Seeking to shed light on mental health and reduce the stigma that surrounds mental illness, nearly 120 doctors, patients, families and supporters gathered on June 8, 2015 for the fourth annual Visiting Day hosted by the Massachusetts General Hospital Leadership Council for Psychiatry.
Psychiatrist-in-chief Jerrold Rosenbaum, MD, described the importance of doctors building a trust with patients before treatment can be truly effective. “The patients want to know the doctor cares before they care what the doctor knows,” he said. “We use all the craft, art, tools and treatments available to us to establish trust with our patients.”
Hungry for Information
The goal of Visiting Day is to share information about mental health and mental illness from Mass General’s experts, said Michele Kessler, co-founder and co-chair of the Leadership Council for Psychiatry. Standing in a room crowded with preeminent mental health experts based at Mass General, she said, “The reason we hold this event is that these doctors are the best in the world. People are hungry for information.”
Three patients, paired with their own Mass General psychiatrists, told their stories about recovery from addiction, depression and the challenges of taking care of a spouse with dementia.
Britain Nicholson, MD, Mass General’s chief medical officer and senior vice president of Primary Care, welcomed the attendees, many of whom flew in from other states. He emphasized the importance of integrating mental health care across the hospital. “Our mental health partnerships extend throughout the hospital, in cardiology, in transplant and other surgeries, endocrinology and oncology,” he said. “As chief medical officer, I am committed to creating ever stronger connections with our colleagues in mental health.”
As an example of the hospital-wide commitment to mental health, Dr. Nicholson pointed to Mass General’s major initiative to “address the scourge of addiction” as part of its 10-year strategic plan. “We now treat addiction like other chronic diseases such as diabetes or heart disease,” he said, noting that Mass General screens and treats people with substance use disorders in the hospital and connects them with outpatient services once they leave.
Visiting Day included talks by Mass General experts on a range of topics, from depression and addiction to mental illness in children and adolescents.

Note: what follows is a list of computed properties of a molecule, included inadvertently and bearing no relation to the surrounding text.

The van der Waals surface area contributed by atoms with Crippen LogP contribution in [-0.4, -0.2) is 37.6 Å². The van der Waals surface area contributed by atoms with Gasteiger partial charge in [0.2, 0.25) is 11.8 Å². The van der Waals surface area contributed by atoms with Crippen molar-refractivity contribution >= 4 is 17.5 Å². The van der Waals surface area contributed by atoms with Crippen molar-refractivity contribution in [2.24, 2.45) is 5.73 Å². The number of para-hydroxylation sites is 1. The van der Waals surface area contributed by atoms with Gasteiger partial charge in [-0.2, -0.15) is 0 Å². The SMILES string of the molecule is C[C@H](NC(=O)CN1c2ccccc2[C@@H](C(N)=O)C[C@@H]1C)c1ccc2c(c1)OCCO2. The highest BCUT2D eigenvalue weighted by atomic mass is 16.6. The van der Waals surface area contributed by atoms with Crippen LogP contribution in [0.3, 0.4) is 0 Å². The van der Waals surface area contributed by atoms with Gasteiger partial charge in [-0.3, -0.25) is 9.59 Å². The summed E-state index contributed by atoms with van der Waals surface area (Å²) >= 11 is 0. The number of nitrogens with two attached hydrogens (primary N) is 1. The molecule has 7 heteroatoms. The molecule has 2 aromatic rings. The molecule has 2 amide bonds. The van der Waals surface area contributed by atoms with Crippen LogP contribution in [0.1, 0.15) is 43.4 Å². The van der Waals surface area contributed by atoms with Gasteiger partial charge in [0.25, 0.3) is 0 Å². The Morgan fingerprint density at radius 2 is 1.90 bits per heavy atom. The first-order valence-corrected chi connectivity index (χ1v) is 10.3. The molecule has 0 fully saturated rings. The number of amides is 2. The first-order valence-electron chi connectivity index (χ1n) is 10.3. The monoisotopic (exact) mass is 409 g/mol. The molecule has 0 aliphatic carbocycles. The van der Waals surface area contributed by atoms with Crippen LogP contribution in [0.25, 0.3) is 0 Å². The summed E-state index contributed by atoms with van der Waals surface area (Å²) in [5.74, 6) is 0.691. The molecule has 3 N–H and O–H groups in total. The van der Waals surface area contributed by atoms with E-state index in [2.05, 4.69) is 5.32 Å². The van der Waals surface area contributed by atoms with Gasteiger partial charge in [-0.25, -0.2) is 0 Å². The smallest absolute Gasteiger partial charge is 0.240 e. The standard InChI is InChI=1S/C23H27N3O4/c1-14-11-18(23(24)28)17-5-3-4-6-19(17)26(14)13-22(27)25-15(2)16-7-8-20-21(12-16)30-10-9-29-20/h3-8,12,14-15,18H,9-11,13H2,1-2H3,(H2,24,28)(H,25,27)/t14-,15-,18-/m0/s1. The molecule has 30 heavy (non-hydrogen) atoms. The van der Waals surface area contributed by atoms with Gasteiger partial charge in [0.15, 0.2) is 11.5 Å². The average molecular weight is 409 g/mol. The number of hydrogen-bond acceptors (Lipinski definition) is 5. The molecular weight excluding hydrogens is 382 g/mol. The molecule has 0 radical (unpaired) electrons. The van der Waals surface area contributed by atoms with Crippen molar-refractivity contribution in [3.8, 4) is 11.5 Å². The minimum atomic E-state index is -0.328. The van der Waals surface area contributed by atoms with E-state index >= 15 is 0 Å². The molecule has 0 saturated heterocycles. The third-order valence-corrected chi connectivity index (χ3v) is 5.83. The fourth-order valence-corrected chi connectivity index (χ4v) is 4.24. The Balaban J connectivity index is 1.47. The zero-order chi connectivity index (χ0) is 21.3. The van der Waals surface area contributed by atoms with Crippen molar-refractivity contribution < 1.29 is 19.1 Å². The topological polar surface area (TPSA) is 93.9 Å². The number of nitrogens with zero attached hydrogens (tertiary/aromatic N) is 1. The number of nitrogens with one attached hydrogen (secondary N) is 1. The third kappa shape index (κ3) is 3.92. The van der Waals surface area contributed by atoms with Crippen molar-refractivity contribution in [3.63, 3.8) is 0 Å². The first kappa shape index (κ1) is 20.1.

Dr. Rosenbaum introduced a panel of speakers at an innovative session called “Stories of Recovery.” Three patients, paired with their own Mass General psychiatrists, told their stories about recovery from addiction, depression and the challenges of taking care of a spouse with dementia.
Sharing Mental Illness Experiences
One speaker was a young man who is recovering from years of addiction to opiate drugs. He told of the pain and shame of his relapses into drug addiction. Even harder than coping with the physical dependence on the drugs he said, was the mental addiction. “It was almost like having another being inside me,” he explained.
His treatment at Mass General with Eugene Beresin, MD, executive director of the Clay Center for Young Healthy Minds led to his recovery, he said, although he knows that staying sober is a lifelong effort. He hopes to work helping other young people recover from addiction.
Patty Ribakoff, co-chair of philanthropy at Mass General, captured the spirit of the event when she read a passage from her poem, “If These Walls Could Talk.”
“If these walls could touch, they would embrace the scores of patients that have passed through these doors, carrying a multitude of ailments. They would touch the shoulders of patients here now and for generations to come and say, ‘You are safe because every resource available for your care, bar none, is here.’”
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